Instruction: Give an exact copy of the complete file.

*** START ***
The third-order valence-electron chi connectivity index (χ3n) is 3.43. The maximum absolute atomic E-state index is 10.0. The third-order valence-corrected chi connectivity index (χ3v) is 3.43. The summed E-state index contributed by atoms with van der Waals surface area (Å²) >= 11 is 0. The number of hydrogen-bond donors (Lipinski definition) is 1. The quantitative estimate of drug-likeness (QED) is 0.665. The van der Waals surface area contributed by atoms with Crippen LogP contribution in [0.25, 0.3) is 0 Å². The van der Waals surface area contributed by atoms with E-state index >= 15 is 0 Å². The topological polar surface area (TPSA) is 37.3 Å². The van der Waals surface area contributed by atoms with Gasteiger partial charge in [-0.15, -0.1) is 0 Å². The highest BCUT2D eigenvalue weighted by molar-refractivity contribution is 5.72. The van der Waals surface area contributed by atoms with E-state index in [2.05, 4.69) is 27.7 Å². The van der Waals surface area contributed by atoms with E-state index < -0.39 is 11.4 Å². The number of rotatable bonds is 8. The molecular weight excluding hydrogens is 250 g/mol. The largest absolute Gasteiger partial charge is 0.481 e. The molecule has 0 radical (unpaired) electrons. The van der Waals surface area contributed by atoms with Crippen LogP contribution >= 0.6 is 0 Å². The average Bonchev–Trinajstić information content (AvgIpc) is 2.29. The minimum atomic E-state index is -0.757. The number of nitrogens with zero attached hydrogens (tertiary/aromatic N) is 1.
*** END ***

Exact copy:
The third-order valence-electron chi connectivity index (χ3n) is 3.43. The maximum absolute atomic E-state index is 10.0. The third-order valence-corrected chi connectivity index (χ3v) is 3.43. The summed E-state index contributed by atoms with van der Waals surface area (Å²) >= 11 is 0. The number of hydrogen-bond donors (Lipinski definition) is 1. The quantitative estimate of drug-likeness (QED) is 0.665. The van der Waals surface area contributed by atoms with Crippen LogP contribution in [0.25, 0.3) is 0 Å². The van der Waals surface area contributed by atoms with E-state index >= 15 is 0 Å². The topological polar surface area (TPSA) is 37.3 Å². The van der Waals surface area contributed by atoms with Gasteiger partial charge in [-0.15, -0.1) is 0 Å². The highest BCUT2D eigenvalue weighted by molar-refractivity contribution is 5.72. The van der Waals surface area contributed by atoms with E-state index in [2.05, 4.69) is 27.7 Å². The van der Waals surface area contributed by atoms with E-state index < -0.39 is 11.4 Å². The number of rotatable bonds is 8. The molecular weight excluding hydrogens is 250 g/mol. The largest absolute Gasteiger partial charge is 0.481 e. The molecule has 0 radical (unpaired) electrons. The van der Waals surface area contributed by atoms with Crippen LogP contribution >= 0.6 is 0 Å². The average Bonchev–Trinajstić information content (AvgIpc) is 2.29. The minimum atomic E-state index is -0.757. The number of nitrogens with zero attached hydrogens (tertiary/aromatic N) is 1.